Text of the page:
Species names in all available languages
|English (United States)||Magellanic Tapaculo|
|French||Mérulaxe des Andes|
|French (French Guiana)||Mérulaxe des Andes|
|Spanish (Argentina)||Churrín Andino|
|Spanish (Chile)||Churrín del sur|
|Spanish (Spain)||Churrín magallánico|
Vicente Pantoja and César Muñoz revised the account as part of a partnership with Red de Observadores de Aves y Vida Silvestre de Chile (ROC). Andrew J. Spencer contributed to the Sounds and Vocal Behaviors page. JoAnn Hackos, Miriam Kowarski, Robin K. Murie, and Daphne R. Walmer copy edited the account. Arnau Bonan Barfull curated the media. Huy C. Truong updated the distribution map.
Scytalopus magellanicus ("Gmelin, JF", 1789)
- magellani / magellanica / magellanicus
The Key to Scientific Names
Magellanic Tapaculo Scytalopus magellanicus Scientific name definitions
Version: 2.0 — Published January 13, 2023
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Conservation and Management
The conservation status of Magellanic Tapaculo is assessed as Least Concern. The species has a very large range, and although the population trend is unknown, it is not believed to be decreasing sufficiently rapidly to approach the thresholds for Vulnerable criteria. The population size has also not been quantified, but it is also not believed to approach the Vulnerable thresholds.
Effects of Human Activity
Habitat Loss and Degradation
It seems that due to its small size, and being more likely to cross non-forested areas, Magellanic Tapaculo is less affected by forest fragmentation compared to other larger tapaculos like Chucao Tapaculo or Black-throated Huet-huet (17). However, patch size has effects on abundance, with lower densities reported in smaller forest patches in Chiloé (68). While lower elevation populations inhabiting forested habitats may not be experiencing drastic effects of habitat loss, populations in the Andes may be threatened by the severe droughts that affect central Chile, as the rivers and creeks that it inhabits may decline and disappear.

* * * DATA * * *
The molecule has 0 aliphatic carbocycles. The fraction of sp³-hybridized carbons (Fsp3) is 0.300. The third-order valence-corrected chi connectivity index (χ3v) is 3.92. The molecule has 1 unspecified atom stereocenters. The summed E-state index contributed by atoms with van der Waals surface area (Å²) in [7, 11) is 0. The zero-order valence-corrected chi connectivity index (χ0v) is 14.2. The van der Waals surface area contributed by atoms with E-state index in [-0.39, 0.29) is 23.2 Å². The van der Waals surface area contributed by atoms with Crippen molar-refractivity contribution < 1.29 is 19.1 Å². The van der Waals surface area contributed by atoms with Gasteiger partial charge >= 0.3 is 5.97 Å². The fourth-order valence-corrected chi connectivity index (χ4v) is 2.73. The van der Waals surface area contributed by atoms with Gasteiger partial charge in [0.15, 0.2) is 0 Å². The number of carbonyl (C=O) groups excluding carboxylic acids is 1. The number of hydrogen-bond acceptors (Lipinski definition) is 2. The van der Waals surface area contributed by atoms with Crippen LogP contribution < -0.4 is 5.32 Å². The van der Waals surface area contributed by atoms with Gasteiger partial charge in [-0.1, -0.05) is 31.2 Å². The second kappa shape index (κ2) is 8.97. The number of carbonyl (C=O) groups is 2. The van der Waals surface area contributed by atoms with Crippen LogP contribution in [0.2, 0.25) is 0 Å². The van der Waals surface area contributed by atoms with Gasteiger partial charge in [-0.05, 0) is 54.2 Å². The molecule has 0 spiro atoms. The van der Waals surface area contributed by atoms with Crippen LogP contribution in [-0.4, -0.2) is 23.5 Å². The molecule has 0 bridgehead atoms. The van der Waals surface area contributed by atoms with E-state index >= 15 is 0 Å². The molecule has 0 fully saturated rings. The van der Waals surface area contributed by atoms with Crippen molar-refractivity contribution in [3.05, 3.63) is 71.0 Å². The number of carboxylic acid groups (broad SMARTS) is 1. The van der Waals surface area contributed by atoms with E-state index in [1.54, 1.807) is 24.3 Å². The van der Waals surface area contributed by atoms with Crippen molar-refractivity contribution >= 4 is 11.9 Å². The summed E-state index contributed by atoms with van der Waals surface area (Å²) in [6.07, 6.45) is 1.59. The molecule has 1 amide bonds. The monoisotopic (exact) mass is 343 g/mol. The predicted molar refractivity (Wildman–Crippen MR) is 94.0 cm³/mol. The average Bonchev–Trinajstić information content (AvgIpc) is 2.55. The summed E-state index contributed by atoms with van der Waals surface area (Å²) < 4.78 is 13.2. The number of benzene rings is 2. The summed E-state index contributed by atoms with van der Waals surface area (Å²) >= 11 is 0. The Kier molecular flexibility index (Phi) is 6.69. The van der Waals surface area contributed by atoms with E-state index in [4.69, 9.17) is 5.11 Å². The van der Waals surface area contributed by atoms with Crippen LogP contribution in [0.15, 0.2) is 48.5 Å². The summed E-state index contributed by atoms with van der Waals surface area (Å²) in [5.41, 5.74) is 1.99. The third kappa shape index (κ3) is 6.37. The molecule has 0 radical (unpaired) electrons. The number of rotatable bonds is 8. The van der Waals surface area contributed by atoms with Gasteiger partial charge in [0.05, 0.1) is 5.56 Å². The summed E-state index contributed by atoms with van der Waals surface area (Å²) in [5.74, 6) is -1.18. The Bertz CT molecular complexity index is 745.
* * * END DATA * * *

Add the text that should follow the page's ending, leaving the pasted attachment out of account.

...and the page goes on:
Collisions with Stationary/Moving Objects
There is a record of an individual of the closely related Dusky Tapaculo killed by car impact on a highway; it is likely that Magellanic Tapaculo is similarly threatened by highway traffic. Increased habitat fragmentation and urban expansion may result in even greater threat of collision with cars in the future.
Tourism and camping areas appear to have no effect on population density, as long as the understory vegetation remains similar (69).
Magellanic Tapaculo is a common species in the southern areas of its distribution. To maintain healthy populations, it is important to have native forests patches large enough to contain territories that are both sufficiently undisturbed to provide suitable nest sites and connected enough to permit movement among patches. (17). It currently occurs in 84 protected sites in Chile and 8 protected sites in Argentina (Table 1).